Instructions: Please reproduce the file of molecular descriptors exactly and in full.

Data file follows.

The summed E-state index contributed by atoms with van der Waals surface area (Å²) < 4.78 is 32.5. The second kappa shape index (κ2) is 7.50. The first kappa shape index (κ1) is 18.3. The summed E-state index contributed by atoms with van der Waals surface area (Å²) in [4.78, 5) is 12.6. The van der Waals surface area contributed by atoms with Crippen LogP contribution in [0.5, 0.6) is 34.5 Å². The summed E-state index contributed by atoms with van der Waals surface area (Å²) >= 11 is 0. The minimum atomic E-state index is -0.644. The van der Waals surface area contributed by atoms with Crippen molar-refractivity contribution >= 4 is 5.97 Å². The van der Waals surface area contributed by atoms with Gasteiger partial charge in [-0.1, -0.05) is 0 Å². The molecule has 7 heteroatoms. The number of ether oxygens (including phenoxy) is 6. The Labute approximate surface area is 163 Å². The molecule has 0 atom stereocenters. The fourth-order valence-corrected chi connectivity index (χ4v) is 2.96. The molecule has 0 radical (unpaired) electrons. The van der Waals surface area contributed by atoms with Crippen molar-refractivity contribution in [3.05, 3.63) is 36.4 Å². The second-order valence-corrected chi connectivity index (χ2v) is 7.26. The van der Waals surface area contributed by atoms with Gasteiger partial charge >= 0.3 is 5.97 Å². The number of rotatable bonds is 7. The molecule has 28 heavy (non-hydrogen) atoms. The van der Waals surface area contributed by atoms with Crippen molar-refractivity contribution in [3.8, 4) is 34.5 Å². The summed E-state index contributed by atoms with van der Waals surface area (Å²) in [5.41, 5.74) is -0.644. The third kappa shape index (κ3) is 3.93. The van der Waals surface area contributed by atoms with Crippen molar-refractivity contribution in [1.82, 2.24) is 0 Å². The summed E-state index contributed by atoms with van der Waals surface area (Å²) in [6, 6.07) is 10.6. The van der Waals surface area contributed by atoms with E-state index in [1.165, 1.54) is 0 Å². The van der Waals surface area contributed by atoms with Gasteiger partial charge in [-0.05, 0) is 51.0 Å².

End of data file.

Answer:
The summed E-state index contributed by atoms with van der Waals surface area (Å²) < 4.78 is 32.5. The second kappa shape index (κ2) is 7.50. The first kappa shape index (κ1) is 18.3. The summed E-state index contributed by atoms with van der Waals surface area (Å²) in [4.78, 5) is 12.6. The van der Waals surface area contributed by atoms with Crippen LogP contribution in [0.5, 0.6) is 34.5 Å². The summed E-state index contributed by atoms with van der Waals surface area (Å²) >= 11 is 0. The minimum atomic E-state index is -0.644. The van der Waals surface area contributed by atoms with Crippen molar-refractivity contribution >= 4 is 5.97 Å². The van der Waals surface area contributed by atoms with Gasteiger partial charge in [-0.1, -0.05) is 0 Å². The molecule has 7 heteroatoms. The number of ether oxygens (including phenoxy) is 6. The Labute approximate surface area is 163 Å². The molecule has 0 atom stereocenters. The fourth-order valence-corrected chi connectivity index (χ4v) is 2.96. The molecule has 0 radical (unpaired) electrons. The van der Waals surface area contributed by atoms with Crippen molar-refractivity contribution in [3.05, 3.63) is 36.4 Å². The second-order valence-corrected chi connectivity index (χ2v) is 7.26. The van der Waals surface area contributed by atoms with Gasteiger partial charge >= 0.3 is 5.97 Å². The number of rotatable bonds is 7. The molecule has 28 heavy (non-hydrogen) atoms. The van der Waals surface area contributed by atoms with Crippen molar-refractivity contribution in [3.8, 4) is 34.5 Å². The summed E-state index contributed by atoms with van der Waals surface area (Å²) in [5.41, 5.74) is -0.644. The third kappa shape index (κ3) is 3.93. The van der Waals surface area contributed by atoms with Crippen molar-refractivity contribution in [1.82, 2.24) is 0 Å². The summed E-state index contributed by atoms with van der Waals surface area (Å²) in [6, 6.07) is 10.6. The van der Waals surface area contributed by atoms with E-state index in [1.165, 1.54) is 0 Å². The van der Waals surface area contributed by atoms with Gasteiger partial charge in [-0.05, 0) is 51.0 Å².